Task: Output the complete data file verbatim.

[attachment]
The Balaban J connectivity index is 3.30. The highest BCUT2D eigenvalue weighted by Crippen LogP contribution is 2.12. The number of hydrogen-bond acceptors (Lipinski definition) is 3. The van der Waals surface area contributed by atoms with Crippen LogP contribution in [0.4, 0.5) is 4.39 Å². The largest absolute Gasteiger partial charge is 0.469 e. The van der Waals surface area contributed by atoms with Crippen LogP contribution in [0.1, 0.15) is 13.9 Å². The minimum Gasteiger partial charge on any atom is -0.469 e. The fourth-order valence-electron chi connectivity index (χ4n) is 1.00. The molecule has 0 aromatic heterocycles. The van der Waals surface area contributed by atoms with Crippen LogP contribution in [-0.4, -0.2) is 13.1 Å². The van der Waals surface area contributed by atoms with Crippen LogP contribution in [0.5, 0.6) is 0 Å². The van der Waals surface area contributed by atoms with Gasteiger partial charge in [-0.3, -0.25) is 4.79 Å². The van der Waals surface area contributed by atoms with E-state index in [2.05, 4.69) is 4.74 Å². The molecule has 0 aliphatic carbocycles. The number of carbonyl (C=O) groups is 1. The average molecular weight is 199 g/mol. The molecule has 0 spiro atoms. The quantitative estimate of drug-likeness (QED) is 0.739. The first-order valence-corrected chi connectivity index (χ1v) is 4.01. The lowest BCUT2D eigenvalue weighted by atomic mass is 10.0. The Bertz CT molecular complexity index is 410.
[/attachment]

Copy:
The Balaban J connectivity index is 3.30. The highest BCUT2D eigenvalue weighted by Crippen LogP contribution is 2.12. The number of hydrogen-bond acceptors (Lipinski definition) is 3. The van der Waals surface area contributed by atoms with Crippen LogP contribution in [0.4, 0.5) is 4.39 Å². The largest absolute Gasteiger partial charge is 0.469 e. The van der Waals surface area contributed by atoms with Crippen LogP contribution in [0.1, 0.15) is 13.9 Å². The minimum Gasteiger partial charge on any atom is -0.469 e. The fourth-order valence-electron chi connectivity index (χ4n) is 1.00. The molecule has 0 aromatic heterocycles. The van der Waals surface area contributed by atoms with Crippen LogP contribution in [-0.4, -0.2) is 13.1 Å². The van der Waals surface area contributed by atoms with Crippen LogP contribution in [0.5, 0.6) is 0 Å². The van der Waals surface area contributed by atoms with Gasteiger partial charge in [-0.3, -0.25) is 4.79 Å². The van der Waals surface area contributed by atoms with E-state index in [2.05, 4.69) is 4.74 Å². The molecule has 0 aliphatic carbocycles. The number of carbonyl (C=O) groups is 1. The average molecular weight is 199 g/mol. The molecule has 0 spiro atoms. The quantitative estimate of drug-likeness (QED) is 0.739. The first-order valence-corrected chi connectivity index (χ1v) is 4.01. The lowest BCUT2D eigenvalue weighted by atomic mass is 10.0. The Bertz CT molecular complexity index is 410.